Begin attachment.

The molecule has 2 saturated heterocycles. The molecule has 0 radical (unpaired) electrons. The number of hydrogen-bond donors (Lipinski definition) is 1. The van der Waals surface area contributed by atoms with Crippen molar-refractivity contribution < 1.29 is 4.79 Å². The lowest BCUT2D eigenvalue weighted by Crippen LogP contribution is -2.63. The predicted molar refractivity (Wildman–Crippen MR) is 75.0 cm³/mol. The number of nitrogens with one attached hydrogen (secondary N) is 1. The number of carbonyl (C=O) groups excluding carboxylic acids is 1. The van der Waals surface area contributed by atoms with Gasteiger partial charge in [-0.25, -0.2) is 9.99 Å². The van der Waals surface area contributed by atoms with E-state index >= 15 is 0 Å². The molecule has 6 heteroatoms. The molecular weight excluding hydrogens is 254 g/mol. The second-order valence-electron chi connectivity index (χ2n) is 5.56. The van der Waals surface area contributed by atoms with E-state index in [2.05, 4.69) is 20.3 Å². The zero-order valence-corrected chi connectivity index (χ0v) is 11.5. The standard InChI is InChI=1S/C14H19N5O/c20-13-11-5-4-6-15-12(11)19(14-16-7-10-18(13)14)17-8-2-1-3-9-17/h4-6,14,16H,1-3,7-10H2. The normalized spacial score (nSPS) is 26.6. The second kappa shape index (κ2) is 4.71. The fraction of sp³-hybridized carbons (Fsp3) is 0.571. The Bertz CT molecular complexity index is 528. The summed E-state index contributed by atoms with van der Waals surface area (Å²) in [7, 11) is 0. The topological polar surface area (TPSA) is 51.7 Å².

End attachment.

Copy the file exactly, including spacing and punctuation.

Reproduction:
The molecule has 2 saturated heterocycles. The molecule has 0 radical (unpaired) electrons. The number of hydrogen-bond donors (Lipinski definition) is 1. The van der Waals surface area contributed by atoms with Crippen molar-refractivity contribution < 1.29 is 4.79 Å². The lowest BCUT2D eigenvalue weighted by Crippen LogP contribution is -2.63. The predicted molar refractivity (Wildman–Crippen MR) is 75.0 cm³/mol. The number of nitrogens with one attached hydrogen (secondary N) is 1. The number of carbonyl (C=O) groups excluding carboxylic acids is 1. The van der Waals surface area contributed by atoms with Gasteiger partial charge in [-0.25, -0.2) is 9.99 Å². The van der Waals surface area contributed by atoms with E-state index >= 15 is 0 Å². The molecule has 6 heteroatoms. The molecular weight excluding hydrogens is 254 g/mol. The second-order valence-electron chi connectivity index (χ2n) is 5.56. The van der Waals surface area contributed by atoms with E-state index in [2.05, 4.69) is 20.3 Å². The zero-order valence-corrected chi connectivity index (χ0v) is 11.5. The standard InChI is InChI=1S/C14H19N5O/c20-13-11-5-4-6-15-12(11)19(14-16-7-10-18(13)14)17-8-2-1-3-9-17/h4-6,14,16H,1-3,7-10H2. The normalized spacial score (nSPS) is 26.6. The second kappa shape index (κ2) is 4.71. The fraction of sp³-hybridized carbons (Fsp3) is 0.571. The Bertz CT molecular complexity index is 528. The summed E-state index contributed by atoms with van der Waals surface area (Å²) in [7, 11) is 0. The topological polar surface area (TPSA) is 51.7 Å².